SingTel – AmFraser
Optus considers sale of HFC to NBN
• Wholly-owned SingTel unit, Optus in Australia is evaluating various options for its participation in the Government’s National Broadband Network (NBN) project. These are:
(1) Taking an equity stake not exceeding 30%
(2) Not having a stake at all at the infrastructure level (i.e. the NBN) and just participating at the reseller level
(3) Selling its existing Hybrid fibre-coaxial (HFC) network to NBN either for cash or in exchange for an equity stake in NBN
• Brief recap: The Australia Government had rejected all bids for the NBN project in April 2008. It will instead spearhead the project by forming a new company to build and operate NBN. In the early years, the Government will own 51% stake, with the rest from private sector players.
• Based on a wholesale model, NBN will invest A$43bil over eight years to offer broadband speeds of up to 100 Mbps to 90% of all schools, homes and businesses, and delivery of up to 12 Mbps to the remaining. (See report 8 April 2009)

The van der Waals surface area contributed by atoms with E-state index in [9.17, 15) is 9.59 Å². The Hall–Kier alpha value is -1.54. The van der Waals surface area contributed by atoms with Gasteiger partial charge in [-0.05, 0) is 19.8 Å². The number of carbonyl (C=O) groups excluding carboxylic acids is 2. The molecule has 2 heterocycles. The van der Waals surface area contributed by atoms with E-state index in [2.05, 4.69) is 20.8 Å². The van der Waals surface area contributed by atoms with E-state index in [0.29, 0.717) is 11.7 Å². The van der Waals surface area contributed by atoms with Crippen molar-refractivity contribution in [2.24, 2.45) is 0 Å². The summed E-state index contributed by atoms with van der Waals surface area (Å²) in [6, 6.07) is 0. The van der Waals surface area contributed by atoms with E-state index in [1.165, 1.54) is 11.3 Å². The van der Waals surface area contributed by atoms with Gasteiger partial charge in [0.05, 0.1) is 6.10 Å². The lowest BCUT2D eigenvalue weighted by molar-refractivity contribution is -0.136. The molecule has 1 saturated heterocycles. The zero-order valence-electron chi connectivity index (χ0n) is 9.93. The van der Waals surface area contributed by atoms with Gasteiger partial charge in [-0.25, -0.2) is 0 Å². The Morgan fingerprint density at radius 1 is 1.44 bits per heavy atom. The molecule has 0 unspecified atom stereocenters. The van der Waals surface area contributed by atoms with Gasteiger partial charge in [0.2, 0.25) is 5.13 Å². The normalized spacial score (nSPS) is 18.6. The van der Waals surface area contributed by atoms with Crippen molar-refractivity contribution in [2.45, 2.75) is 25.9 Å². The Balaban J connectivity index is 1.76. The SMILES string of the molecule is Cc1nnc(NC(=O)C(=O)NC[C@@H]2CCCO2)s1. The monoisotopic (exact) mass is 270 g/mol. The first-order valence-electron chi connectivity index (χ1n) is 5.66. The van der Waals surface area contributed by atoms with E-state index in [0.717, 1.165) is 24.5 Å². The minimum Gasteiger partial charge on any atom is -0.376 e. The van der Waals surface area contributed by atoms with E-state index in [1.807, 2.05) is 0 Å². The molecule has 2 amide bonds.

• We think a sale of its A$1.5bil HFC to NBN would make most fundamental sense for Optus, price notwithstanding. With the industry moving towards a high-speed NBN platform, Optus will be left stranded with a redundant legacy network. Optus’s HFC network was built in the early 1990s and offers speeds of up to 2 Mbps today as Optus had not focused on upgrading it.
• While the network is scalable and can be upgraded to higher speeds, this would seem a duplication of resources. If Optus plans to participate in the NBN, a high speed HFC platform will be competing headlong with NBN.
• Todate, Optus’s HFC covers much of metropolitan areas in Australia and provides access to 55% of population. But at (March) FY09, Optus’s had 525,000 customers using telephony services and 424,000 customers using broadband services on its HFC network, a small penetration of a market with Australis’s population at 21 million.
• At the same time, EBITDA margins for its Consumer and SMB segment are lowest among Optus’s three business segments – the other two being mobile, and business and wholesale. Service revenues from its HFC platform account for 71% of Consumer and SMB segment. For FY09, Consumer and SMB segment saw EBITDA margins of 14%, much lower than 28% for mobile and 24% for business and wholesale.
• All said, it is still early days in anticipating the route NBN will take. The Government is currently carrying out an implementation study, which will take about nine months to complete from time of announcement in April.
• We maintain our HOLD rating on SingTel, which is trading at 4% premium to fair value of S$2.80/ share.